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I still believe that it was not my young curvaceous body that he wanted to have and to hold.

The Cajuns or “coonasses”, as they affectionately call themselves, are the ones that make the traditional gumbos.

He said the term "coonass" is never appropriate to use.

We can make jokes and pick on Louisiana and it's fun and all that, but it's a hell of a lot different bringing a kid over from Louisiana than a child who's just made a treacherous journey," said Bonnen initially, according to a video from Progress Texas, a left-leaning organization.

(The plane's pilot, I should explain, was a Cajun from Sunset, Louisiana, and thus he had the privilege of naming the plane. But Domengeaux had not made these claims, nor had the Louisiana state legislature made them in its concurrent resolution condemning . originated when French-speaking Louisiana soldiers stationed in France were often called by native French soldiers as 'conasse.' . ."region of south Louisiana or right across the border in east Texas, where Cajun culture mingled with the WASP-ish Bible-belt culture of the Lone Star State.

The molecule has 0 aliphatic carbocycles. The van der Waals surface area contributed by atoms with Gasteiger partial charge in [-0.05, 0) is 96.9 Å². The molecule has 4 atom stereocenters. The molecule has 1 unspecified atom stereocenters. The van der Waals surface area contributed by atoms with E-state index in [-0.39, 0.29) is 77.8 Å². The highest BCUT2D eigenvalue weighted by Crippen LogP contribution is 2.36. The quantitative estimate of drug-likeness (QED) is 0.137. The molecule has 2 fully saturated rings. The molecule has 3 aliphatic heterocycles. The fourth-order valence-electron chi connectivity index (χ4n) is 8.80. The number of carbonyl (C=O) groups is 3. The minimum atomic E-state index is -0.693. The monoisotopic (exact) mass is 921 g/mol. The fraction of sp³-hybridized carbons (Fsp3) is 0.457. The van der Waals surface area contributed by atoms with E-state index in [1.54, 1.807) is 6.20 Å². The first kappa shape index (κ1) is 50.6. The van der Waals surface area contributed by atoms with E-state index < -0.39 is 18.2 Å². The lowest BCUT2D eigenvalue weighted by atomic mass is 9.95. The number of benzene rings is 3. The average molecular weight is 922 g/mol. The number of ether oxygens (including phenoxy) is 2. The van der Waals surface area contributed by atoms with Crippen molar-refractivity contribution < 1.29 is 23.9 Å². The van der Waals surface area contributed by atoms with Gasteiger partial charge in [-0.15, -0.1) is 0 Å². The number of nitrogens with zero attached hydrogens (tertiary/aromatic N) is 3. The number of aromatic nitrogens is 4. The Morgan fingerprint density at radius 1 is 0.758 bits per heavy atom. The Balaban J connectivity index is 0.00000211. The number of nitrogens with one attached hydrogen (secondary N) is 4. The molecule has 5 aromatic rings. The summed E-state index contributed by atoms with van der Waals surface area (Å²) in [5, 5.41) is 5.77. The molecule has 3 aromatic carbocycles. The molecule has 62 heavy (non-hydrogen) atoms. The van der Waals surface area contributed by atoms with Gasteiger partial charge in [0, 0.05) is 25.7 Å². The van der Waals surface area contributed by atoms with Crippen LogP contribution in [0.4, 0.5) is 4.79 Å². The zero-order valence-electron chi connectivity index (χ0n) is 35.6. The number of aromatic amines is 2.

Socioeconomic factors appear to influence how Cajuns are likely to view the term: working-class Cajuns tend to regard the word "coonass" as a badge of ethnic pride, whereas middle- and upper-class Cajuns are more likely to regard the term as insulting or degrading, even when used by fellow Cajuns in reference to themselves.Here is World War II stock motion picture footage from the National Archives and Records Administration showing the Cajun Coonass and its crew. Albert Burleigh, hailed from Sunset, Louisiana; he is shown first in line among the crew and is wearing an officer's cap.Like the above still photo (apparently taken at the same time), this film was shot in April 1943 at the Port Moresby airfield in Papua New Guinea.As head of the Council for the Development of French in Louisiana (CODOFIL), Domengeaux railed against the term's use, including its use by then-Governor Edwin W. (Someone who had not taken Domengeaux’s etymology at face value was Cajun scholar Barry Jean Ancelet of the University of Southwestern Louisiana, now the University of Louisiana at Lafayette. military invented the Nike-Cajun in the 1950s as a sounding rocket for testing the atmosphere.Ancelet rejected Domengeaux's notion as "shaky linguistics at best.") In the late 1990s I was searching the online database of the U. National Archives and Records Administration for anything having to do with the Nike-Cajun rocket. But why, I wondered, had it been called the Nike- I'll explain the origin of the Nike-Cajun in a later posting (see my article "The Nike-Cajun Rocket: How It Got Its Name") — but it was while researching this rocket that I stumbled across a reference to World War II stock footage depicting something called the According to Army Signal Corps data on the back of the original print, the image was made not only over a year before the Allied invasion of France, but halfway around the world, in the South Pacific.People from outside Louisiana, particularly from Texas, shouldn't use such a term, he said."Whoever said this ought to be derided as the racist that he is," said Ancelet."If he had any sense of decency, he would apologize." Bonnen could not be reached after regular business hours by The Times-Picayne | for comment.